FIG. 5 shows a woven textile construction 310 which is similar to woven textile construction 110 of FIG. 3 except two leno yarns 336 and 338 are woven in still another half-cross leno weave into woven textile construction 310 and both sections 336b and 338b of leno yarns 236 and 238, respectively, are interlaced or interwoven with weft yarns 316 of weft yarn bundle 314. Also, leno yarn 338 is woven at section 338a diagonally to warp yarn bundle 318 along first side 332 of textile 312 and at section 338c diagonally to warp yarn bundle 318 along first side 332 of textile 312. Both leno yarns 336 and 338 are woven under tension to prevent slipping and displacements of weft yarns 316 and warp yarns 320 and to increase the strength of junction 322.

FIGS. 3-5 are exploded schematic plan views like FIG. 2. However, it should be understood that the junctions 122, 222 and 322 in FIGS. 3-5, respectively, are tightly interlaced or interwoven in similar manner to the junction 22 illustrated in FIG. 1.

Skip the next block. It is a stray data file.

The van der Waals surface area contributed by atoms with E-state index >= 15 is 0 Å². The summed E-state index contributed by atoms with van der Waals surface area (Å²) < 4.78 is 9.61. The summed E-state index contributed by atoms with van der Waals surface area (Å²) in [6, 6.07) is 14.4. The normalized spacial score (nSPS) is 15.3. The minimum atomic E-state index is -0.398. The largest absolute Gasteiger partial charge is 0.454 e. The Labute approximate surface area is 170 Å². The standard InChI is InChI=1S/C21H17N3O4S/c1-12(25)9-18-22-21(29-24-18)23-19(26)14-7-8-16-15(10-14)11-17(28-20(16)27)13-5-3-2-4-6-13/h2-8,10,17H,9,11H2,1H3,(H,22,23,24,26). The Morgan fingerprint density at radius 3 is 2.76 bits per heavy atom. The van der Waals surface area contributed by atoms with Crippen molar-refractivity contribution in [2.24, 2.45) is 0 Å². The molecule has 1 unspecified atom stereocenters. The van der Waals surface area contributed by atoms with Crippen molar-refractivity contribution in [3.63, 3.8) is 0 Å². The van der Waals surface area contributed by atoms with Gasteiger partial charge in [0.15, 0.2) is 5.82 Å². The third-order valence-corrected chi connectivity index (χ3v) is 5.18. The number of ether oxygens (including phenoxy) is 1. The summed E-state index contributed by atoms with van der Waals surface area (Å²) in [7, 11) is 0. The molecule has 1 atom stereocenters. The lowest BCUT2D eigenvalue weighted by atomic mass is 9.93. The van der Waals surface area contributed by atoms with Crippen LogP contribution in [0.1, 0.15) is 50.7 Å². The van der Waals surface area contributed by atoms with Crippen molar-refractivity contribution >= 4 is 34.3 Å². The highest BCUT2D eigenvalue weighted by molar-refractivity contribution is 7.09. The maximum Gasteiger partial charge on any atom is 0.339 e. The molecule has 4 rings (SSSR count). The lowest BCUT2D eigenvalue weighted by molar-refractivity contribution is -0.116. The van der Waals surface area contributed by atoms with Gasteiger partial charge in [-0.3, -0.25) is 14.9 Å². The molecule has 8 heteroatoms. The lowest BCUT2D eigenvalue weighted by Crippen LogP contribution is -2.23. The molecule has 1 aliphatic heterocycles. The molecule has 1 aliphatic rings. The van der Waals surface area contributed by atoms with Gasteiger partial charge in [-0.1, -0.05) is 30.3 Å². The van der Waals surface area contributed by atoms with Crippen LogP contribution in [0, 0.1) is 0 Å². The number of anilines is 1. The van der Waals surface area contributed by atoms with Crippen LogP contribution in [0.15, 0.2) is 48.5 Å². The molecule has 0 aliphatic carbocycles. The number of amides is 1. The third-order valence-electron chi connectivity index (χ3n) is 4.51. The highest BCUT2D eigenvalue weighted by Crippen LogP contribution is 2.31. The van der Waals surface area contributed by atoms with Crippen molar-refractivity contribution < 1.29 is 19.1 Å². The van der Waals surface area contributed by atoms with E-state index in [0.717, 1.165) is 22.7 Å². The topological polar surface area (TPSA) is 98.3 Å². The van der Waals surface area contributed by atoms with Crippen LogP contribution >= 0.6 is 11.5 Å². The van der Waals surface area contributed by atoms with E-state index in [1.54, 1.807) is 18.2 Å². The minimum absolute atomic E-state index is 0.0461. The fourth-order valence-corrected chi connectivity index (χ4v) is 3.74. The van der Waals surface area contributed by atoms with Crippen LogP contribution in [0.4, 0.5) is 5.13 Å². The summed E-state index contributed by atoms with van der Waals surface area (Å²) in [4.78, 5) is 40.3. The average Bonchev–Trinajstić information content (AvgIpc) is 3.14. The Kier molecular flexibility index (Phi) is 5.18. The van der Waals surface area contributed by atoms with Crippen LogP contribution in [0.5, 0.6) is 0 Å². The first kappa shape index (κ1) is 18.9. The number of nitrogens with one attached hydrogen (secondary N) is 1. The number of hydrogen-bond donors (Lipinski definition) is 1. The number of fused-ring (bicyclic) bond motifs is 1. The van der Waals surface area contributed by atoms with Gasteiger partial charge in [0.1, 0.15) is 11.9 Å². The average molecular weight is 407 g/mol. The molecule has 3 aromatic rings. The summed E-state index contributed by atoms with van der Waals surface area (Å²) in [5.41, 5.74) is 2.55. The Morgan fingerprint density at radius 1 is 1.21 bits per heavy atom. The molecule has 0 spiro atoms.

A majority of the weft and warp yarns are preferably the load bearing member, namely, the high tenacity, low modulus, low elongation mono- or multifilament yarns. Suitable mono- or multifilament yarns are formed from polyester, polyvinylalcohol, nylon, aramid, fiberglass, and polyethylene naphthalate.

The load bearing member should have a strength of at least about 5 grams per denier, and preferably at least about 9 to 10 grams per denier. The initial Young's modulus of the load bearing member should be about 100 grams/denier, preferably about 150 to 400 grams/denier. The elongation of the load bearing member should be less than about 18%, preferably less than about 10%. The load bearing member will typically have a denier of about 1,000 to 2,000, preferably about 2,000 to 8,000.